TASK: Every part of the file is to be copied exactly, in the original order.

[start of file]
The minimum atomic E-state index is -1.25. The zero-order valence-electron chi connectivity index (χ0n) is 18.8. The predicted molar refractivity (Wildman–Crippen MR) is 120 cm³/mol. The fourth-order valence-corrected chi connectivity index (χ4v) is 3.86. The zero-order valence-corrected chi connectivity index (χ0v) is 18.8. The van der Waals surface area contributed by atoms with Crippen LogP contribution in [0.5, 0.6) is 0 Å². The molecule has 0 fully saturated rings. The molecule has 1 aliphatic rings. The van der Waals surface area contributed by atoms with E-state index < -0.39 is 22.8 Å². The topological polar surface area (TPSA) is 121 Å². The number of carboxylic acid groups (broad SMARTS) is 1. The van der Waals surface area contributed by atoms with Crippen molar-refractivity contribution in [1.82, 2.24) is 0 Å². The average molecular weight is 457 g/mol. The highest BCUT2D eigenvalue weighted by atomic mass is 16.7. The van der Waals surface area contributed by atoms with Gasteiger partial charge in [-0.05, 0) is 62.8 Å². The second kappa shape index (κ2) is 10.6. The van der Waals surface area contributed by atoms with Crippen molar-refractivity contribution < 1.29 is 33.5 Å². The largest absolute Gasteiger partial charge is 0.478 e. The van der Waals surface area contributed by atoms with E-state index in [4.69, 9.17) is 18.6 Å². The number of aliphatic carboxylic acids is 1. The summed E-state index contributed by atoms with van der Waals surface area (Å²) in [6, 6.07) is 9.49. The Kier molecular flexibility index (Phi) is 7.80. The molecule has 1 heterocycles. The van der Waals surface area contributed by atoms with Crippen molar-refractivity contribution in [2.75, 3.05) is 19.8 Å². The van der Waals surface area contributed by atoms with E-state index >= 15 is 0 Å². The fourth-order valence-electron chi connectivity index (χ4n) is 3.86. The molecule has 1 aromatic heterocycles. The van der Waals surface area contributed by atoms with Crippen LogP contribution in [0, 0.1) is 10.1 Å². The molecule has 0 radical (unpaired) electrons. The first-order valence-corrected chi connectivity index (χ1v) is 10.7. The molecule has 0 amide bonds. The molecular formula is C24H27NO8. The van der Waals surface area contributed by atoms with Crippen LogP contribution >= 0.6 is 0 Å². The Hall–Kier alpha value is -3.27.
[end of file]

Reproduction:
The minimum atomic E-state index is -1.25. The zero-order valence-electron chi connectivity index (χ0n) is 18.8. The predicted molar refractivity (Wildman–Crippen MR) is 120 cm³/mol. The fourth-order valence-corrected chi connectivity index (χ4v) is 3.86. The zero-order valence-corrected chi connectivity index (χ0v) is 18.8. The van der Waals surface area contributed by atoms with Crippen LogP contribution in [0.5, 0.6) is 0 Å². The molecule has 0 fully saturated rings. The molecule has 1 aliphatic rings. The van der Waals surface area contributed by atoms with E-state index < -0.39 is 22.8 Å². The topological polar surface area (TPSA) is 121 Å². The number of carboxylic acid groups (broad SMARTS) is 1. The van der Waals surface area contributed by atoms with Crippen molar-refractivity contribution in [1.82, 2.24) is 0 Å². The average molecular weight is 457 g/mol. The highest BCUT2D eigenvalue weighted by atomic mass is 16.7. The van der Waals surface area contributed by atoms with Gasteiger partial charge in [-0.05, 0) is 62.8 Å². The second kappa shape index (κ2) is 10.6. The van der Waals surface area contributed by atoms with Crippen molar-refractivity contribution < 1.29 is 33.5 Å². The largest absolute Gasteiger partial charge is 0.478 e. The van der Waals surface area contributed by atoms with E-state index in [4.69, 9.17) is 18.6 Å². The number of aliphatic carboxylic acids is 1. The summed E-state index contributed by atoms with van der Waals surface area (Å²) in [6, 6.07) is 9.49. The Kier molecular flexibility index (Phi) is 7.80. The molecule has 1 heterocycles. The van der Waals surface area contributed by atoms with Crippen molar-refractivity contribution in [2.75, 3.05) is 19.8 Å². The van der Waals surface area contributed by atoms with E-state index >= 15 is 0 Å². The fourth-order valence-electron chi connectivity index (χ4n) is 3.86. The molecule has 1 aromatic heterocycles. The van der Waals surface area contributed by atoms with Crippen LogP contribution in [0, 0.1) is 10.1 Å². The molecule has 0 radical (unpaired) electrons. The first-order valence-corrected chi connectivity index (χ1v) is 10.7. The molecule has 0 amide bonds. The molecular formula is C24H27NO8. The van der Waals surface area contributed by atoms with Crippen LogP contribution >= 0.6 is 0 Å². The Hall–Kier alpha value is -3.27.